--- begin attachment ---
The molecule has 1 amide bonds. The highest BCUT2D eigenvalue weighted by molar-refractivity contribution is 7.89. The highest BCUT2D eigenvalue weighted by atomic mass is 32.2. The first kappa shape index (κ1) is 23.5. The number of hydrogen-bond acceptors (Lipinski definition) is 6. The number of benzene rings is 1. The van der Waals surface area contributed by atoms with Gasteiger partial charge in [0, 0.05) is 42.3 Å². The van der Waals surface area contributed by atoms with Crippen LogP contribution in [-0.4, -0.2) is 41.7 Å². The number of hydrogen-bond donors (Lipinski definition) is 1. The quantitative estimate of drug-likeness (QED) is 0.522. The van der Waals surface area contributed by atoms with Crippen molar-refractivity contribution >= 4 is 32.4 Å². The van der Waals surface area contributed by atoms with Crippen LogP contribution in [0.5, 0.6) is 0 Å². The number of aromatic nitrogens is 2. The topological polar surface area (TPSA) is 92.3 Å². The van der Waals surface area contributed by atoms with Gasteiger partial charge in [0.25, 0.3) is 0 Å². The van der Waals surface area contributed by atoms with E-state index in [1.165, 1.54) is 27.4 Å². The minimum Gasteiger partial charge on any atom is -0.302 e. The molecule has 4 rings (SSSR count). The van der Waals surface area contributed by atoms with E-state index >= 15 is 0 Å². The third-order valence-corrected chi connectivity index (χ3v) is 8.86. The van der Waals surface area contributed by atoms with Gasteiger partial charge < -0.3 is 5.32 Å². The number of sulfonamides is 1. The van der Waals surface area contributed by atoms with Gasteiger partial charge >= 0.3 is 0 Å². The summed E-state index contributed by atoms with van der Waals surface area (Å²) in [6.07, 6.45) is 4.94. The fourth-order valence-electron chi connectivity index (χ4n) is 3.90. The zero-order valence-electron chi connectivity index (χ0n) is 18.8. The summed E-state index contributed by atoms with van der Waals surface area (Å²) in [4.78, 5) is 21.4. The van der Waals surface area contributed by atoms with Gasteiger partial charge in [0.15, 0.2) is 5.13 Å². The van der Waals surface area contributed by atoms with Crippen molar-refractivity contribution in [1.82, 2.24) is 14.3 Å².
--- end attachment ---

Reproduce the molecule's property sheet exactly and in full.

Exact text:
The molecule has 1 amide bonds. The highest BCUT2D eigenvalue weighted by molar-refractivity contribution is 7.89. The highest BCUT2D eigenvalue weighted by atomic mass is 32.2. The first kappa shape index (κ1) is 23.5. The number of hydrogen-bond acceptors (Lipinski definition) is 6. The number of benzene rings is 1. The van der Waals surface area contributed by atoms with Gasteiger partial charge in [0, 0.05) is 42.3 Å². The van der Waals surface area contributed by atoms with Crippen LogP contribution in [-0.4, -0.2) is 41.7 Å². The number of hydrogen-bond donors (Lipinski definition) is 1. The quantitative estimate of drug-likeness (QED) is 0.522. The van der Waals surface area contributed by atoms with Crippen molar-refractivity contribution >= 4 is 32.4 Å². The van der Waals surface area contributed by atoms with Crippen LogP contribution in [0.5, 0.6) is 0 Å². The number of aromatic nitrogens is 2. The topological polar surface area (TPSA) is 92.3 Å². The van der Waals surface area contributed by atoms with Gasteiger partial charge in [0.25, 0.3) is 0 Å². The van der Waals surface area contributed by atoms with E-state index in [1.165, 1.54) is 27.4 Å². The minimum Gasteiger partial charge on any atom is -0.302 e. The molecule has 4 rings (SSSR count). The van der Waals surface area contributed by atoms with E-state index >= 15 is 0 Å². The third-order valence-corrected chi connectivity index (χ3v) is 8.86. The van der Waals surface area contributed by atoms with Gasteiger partial charge < -0.3 is 5.32 Å². The number of sulfonamides is 1. The van der Waals surface area contributed by atoms with Gasteiger partial charge >= 0.3 is 0 Å². The summed E-state index contributed by atoms with van der Waals surface area (Å²) in [6.07, 6.45) is 4.94. The fourth-order valence-electron chi connectivity index (χ4n) is 3.90. The zero-order valence-electron chi connectivity index (χ0n) is 18.8. The summed E-state index contributed by atoms with van der Waals surface area (Å²) in [4.78, 5) is 21.4. The van der Waals surface area contributed by atoms with Gasteiger partial charge in [0.15, 0.2) is 5.13 Å². The van der Waals surface area contributed by atoms with Crippen molar-refractivity contribution in [1.82, 2.24) is 14.3 Å².